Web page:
Fifth Edition was released on March 1997 as the seventeenth set. The largest card set in the game’s history, it contained 449 cards, including multiple illustrations of the basic lands. Fifth Edition made numerous changes to the game’s rules and card mix, for example many overpowered cards were removed. The new set also set a precedent by changing the artwork on many cards (apparently so WotC wouldn’t have to pay for the continuous use of arts done for earlier sets). Fifth cards have a slightly expanded text box and bolder and more visible power/toughness numbers.
Magic the Gathering Sixth Edition
Sixth Edition is also known as Classic, and was released on April 27, 1999. The set contains 350 cards including reprints. Sixth was the first MTG base set to have its artist information centered on the card and collectors’ numbers. However, the biggest cosmetic change was the addition of the expansion symbol (a Roman numeral VI), used also to show the cards’ rarities. Sixth Edition also brought a new version of the rules, like replacing the batch system with the stack system for spells, removing the damage-prevention step and changing several rules for artifacts.
Magic the Gathering Seventh Edition
Seventh Edition was released on April 2, 2001 and contained 350 cards. This set introduced all-new art for every card and an expansion symbol that was a stylized number 7. Despite being an “Advanced” level set, Seventh had a separate basic subset for new players and pre-constructed theme decks that didn’t appear in booster packs. This was the last base set printed in the ‘old’ frame, and the first to have foil cards with black borders.
Magic the Gathering Eighth Edition
Eighth Edition was released on July 28, 2003 (coinciding with the 10th Anniversary of the original release of Magic) and its expansion symbol is the number 8 with 3 cards behind it. This set features many cards from older base sets and expansions, but with colored frames and redesigned and narrowed edges. The card names were printed in a new font and artifacts switched from a brown background to a silvery-white one. Just like Seventh, Eighth edition came in booster packs and five decks, one for each color:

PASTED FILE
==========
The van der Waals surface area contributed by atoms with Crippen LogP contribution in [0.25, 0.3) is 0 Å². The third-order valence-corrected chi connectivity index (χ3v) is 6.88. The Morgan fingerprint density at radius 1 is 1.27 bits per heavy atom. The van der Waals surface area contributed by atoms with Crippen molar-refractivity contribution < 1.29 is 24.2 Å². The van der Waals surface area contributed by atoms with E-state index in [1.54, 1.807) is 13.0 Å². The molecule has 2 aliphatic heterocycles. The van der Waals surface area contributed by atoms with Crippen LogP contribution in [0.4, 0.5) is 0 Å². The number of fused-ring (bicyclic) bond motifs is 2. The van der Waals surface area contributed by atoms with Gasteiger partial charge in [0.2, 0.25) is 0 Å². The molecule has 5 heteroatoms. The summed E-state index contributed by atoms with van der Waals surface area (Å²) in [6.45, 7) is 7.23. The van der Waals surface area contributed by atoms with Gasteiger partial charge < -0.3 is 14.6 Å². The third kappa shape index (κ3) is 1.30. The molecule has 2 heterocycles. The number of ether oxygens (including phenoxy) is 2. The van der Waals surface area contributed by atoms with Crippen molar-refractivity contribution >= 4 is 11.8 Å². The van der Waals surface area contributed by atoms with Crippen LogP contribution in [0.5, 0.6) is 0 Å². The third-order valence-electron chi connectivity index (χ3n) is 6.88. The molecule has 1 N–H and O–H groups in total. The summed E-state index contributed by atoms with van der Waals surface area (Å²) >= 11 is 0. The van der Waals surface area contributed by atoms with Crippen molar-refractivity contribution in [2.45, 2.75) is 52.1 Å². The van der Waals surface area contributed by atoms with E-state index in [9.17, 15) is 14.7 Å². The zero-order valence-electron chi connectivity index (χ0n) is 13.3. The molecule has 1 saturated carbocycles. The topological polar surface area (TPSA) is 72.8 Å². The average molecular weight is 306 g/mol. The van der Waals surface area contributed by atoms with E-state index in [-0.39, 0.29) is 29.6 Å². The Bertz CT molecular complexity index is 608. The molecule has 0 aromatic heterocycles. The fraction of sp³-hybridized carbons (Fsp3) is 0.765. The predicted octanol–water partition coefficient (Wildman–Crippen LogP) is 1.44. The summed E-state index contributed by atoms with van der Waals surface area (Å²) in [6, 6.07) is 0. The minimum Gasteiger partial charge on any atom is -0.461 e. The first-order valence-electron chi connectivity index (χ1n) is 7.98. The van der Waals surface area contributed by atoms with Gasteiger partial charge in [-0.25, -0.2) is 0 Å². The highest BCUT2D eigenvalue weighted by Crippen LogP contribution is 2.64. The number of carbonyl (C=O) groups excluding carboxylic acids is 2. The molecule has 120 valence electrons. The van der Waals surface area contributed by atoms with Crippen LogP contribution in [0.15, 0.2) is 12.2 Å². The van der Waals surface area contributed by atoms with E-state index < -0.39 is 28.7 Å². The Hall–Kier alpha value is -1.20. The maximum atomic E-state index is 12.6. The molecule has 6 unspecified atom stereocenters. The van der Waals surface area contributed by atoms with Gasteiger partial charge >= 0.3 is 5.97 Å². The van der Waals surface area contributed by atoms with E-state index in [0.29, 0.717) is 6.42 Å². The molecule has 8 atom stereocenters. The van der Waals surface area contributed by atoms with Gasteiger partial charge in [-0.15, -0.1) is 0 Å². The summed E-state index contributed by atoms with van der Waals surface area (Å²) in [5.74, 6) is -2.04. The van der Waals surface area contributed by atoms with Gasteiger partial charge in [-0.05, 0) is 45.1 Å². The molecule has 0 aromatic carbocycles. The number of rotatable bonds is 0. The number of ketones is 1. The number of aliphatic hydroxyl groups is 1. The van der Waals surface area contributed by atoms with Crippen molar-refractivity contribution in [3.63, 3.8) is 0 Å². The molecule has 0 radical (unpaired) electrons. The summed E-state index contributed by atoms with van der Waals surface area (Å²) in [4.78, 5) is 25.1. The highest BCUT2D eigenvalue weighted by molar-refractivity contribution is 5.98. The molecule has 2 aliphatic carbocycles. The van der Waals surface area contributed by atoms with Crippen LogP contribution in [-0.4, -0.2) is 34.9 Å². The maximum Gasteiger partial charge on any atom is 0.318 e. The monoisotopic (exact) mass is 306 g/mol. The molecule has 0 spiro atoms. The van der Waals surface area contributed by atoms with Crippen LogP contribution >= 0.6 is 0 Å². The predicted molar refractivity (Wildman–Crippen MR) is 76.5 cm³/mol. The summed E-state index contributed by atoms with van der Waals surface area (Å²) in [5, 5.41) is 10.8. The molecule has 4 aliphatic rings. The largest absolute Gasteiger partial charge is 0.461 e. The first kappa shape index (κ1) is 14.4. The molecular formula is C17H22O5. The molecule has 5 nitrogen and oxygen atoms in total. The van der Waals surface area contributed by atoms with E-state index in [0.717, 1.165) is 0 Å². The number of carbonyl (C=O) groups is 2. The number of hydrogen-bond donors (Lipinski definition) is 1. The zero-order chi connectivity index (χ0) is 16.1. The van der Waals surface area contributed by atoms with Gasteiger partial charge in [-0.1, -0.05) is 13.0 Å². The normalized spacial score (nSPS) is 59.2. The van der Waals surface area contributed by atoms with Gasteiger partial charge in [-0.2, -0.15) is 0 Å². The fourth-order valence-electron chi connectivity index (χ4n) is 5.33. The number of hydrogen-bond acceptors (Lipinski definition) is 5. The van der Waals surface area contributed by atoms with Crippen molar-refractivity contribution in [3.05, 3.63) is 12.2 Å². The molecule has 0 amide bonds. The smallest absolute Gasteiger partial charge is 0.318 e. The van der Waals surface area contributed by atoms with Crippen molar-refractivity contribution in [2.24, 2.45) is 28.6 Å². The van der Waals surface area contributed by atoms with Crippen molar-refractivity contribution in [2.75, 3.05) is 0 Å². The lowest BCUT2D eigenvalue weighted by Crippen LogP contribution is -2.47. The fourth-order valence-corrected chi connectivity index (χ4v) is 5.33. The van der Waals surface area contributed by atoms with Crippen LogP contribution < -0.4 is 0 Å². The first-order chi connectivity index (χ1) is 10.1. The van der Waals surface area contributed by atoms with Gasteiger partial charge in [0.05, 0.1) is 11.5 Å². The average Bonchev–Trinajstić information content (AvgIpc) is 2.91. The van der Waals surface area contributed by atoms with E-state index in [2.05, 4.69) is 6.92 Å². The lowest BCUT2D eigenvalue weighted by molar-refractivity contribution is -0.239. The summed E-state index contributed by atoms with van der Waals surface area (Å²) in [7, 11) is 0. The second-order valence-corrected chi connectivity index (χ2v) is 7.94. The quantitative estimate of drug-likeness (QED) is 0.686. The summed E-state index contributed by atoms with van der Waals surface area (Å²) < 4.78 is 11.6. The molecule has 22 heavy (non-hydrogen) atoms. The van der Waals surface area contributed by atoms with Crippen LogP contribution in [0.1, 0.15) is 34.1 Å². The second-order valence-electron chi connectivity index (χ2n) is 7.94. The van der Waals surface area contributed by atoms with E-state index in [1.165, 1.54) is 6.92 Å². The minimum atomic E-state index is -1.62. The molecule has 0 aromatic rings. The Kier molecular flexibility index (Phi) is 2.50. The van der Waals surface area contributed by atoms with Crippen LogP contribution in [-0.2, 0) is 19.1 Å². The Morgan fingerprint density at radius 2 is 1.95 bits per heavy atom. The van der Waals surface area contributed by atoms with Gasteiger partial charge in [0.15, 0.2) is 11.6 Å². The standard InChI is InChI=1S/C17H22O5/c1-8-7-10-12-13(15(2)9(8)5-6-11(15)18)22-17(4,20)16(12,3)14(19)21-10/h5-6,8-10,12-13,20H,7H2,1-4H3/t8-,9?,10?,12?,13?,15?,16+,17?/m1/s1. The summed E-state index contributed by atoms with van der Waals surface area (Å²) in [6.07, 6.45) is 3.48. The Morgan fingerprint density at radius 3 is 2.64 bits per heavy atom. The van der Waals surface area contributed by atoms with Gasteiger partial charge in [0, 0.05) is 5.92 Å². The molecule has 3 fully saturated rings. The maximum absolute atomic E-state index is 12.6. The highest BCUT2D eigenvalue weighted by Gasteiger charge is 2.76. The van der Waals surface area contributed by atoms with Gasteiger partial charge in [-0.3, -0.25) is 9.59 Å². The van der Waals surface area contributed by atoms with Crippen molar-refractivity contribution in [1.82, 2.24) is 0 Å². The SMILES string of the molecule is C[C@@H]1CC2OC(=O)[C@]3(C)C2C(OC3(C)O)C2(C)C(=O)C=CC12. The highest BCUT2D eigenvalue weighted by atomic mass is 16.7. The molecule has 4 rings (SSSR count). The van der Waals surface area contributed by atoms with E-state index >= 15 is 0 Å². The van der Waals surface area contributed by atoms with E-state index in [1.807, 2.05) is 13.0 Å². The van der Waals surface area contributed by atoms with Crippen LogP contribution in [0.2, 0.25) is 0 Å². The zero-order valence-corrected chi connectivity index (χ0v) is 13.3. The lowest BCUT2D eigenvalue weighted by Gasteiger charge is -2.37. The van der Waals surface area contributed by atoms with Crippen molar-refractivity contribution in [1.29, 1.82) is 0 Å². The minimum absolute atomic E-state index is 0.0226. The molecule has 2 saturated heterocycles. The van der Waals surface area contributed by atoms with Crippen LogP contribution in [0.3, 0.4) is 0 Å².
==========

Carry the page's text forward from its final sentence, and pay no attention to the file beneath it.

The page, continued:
Magic the Gathering Ninth Edition
Ninth Edition was released on July 29, 2005 as a “core set”. It contained 350 cards available in booster packs, which were all reprints from earlier sets. It also contained 9 numbered “starter cards” for new players. Ninth is the first set to be printed using the new template for enchantments ( “Enchant [entity]” was changed to “Enchantment – Aura” and the targeting restriction moved to the text box). With Ninth Edition came a redesign of Fat Packs, two boxes wrapped around by a card box wrapper featuring new art.
Magic the Gathering Tenth Edition
Tenth Edition was released on July 13, 2007 and replaced Ninth as the core set of cards for standard tournament play. This was the first core set since Beta to be printed with black-bordered cards and the first core set to include legendary creatures such as Squee, Goblin Nabob, and Kamahl, Pit Fighter. Fans were able to participate by selecting certain cards for inclusion in the set.
Magic 2010 and On
Since 2009, several core sets have been released. These are numbered with the following year and about half of the cards in each set are entirely new. After Magic Origins, Wizards of the Coast stopped production of core sets, opting for a new model where two blocks with two sets each are made each year. We’ll go through this in a next article, so keep an eye on our Magic the Gathering section.